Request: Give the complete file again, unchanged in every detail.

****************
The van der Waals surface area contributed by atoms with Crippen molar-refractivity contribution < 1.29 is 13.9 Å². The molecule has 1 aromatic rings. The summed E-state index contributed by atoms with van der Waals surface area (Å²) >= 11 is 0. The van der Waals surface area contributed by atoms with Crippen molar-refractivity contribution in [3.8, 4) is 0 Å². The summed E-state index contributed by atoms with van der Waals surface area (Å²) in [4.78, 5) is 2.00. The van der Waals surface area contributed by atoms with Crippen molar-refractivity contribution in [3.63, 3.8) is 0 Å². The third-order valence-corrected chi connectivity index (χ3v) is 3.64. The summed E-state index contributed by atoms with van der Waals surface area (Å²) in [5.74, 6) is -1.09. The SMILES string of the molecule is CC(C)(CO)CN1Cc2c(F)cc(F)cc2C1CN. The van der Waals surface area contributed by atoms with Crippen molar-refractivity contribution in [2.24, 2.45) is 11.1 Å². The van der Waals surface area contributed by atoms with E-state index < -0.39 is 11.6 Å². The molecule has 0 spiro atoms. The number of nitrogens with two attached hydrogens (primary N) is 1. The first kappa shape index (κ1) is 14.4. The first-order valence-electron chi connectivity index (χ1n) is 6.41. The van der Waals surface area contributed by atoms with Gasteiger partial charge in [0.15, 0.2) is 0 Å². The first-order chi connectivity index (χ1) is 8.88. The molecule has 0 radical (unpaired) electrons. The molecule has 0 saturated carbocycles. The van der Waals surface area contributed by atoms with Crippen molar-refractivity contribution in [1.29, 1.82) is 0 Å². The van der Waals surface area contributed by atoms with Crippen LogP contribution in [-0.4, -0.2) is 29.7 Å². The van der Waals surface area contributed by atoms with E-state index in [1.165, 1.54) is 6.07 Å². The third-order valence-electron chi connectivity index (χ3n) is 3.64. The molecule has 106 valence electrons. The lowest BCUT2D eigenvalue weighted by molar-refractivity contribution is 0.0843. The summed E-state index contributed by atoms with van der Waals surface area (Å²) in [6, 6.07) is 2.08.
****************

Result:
The van der Waals surface area contributed by atoms with Crippen molar-refractivity contribution < 1.29 is 13.9 Å². The molecule has 1 aromatic rings. The summed E-state index contributed by atoms with van der Waals surface area (Å²) >= 11 is 0. The van der Waals surface area contributed by atoms with Crippen molar-refractivity contribution in [3.8, 4) is 0 Å². The summed E-state index contributed by atoms with van der Waals surface area (Å²) in [4.78, 5) is 2.00. The van der Waals surface area contributed by atoms with Crippen molar-refractivity contribution in [3.63, 3.8) is 0 Å². The third-order valence-corrected chi connectivity index (χ3v) is 3.64. The summed E-state index contributed by atoms with van der Waals surface area (Å²) in [5.74, 6) is -1.09. The SMILES string of the molecule is CC(C)(CO)CN1Cc2c(F)cc(F)cc2C1CN. The van der Waals surface area contributed by atoms with Crippen molar-refractivity contribution in [2.24, 2.45) is 11.1 Å². The van der Waals surface area contributed by atoms with E-state index < -0.39 is 11.6 Å². The molecule has 0 spiro atoms. The number of nitrogens with two attached hydrogens (primary N) is 1. The first kappa shape index (κ1) is 14.4. The first-order valence-electron chi connectivity index (χ1n) is 6.41. The van der Waals surface area contributed by atoms with Gasteiger partial charge in [0.15, 0.2) is 0 Å². The first-order chi connectivity index (χ1) is 8.88. The molecule has 0 radical (unpaired) electrons. The molecule has 0 saturated carbocycles. The van der Waals surface area contributed by atoms with Crippen molar-refractivity contribution in [1.29, 1.82) is 0 Å². The van der Waals surface area contributed by atoms with Crippen LogP contribution in [-0.4, -0.2) is 29.7 Å². The van der Waals surface area contributed by atoms with E-state index in [1.165, 1.54) is 6.07 Å². The third-order valence-electron chi connectivity index (χ3n) is 3.64. The molecule has 106 valence electrons. The lowest BCUT2D eigenvalue weighted by molar-refractivity contribution is 0.0843. The summed E-state index contributed by atoms with van der Waals surface area (Å²) in [6, 6.07) is 2.08.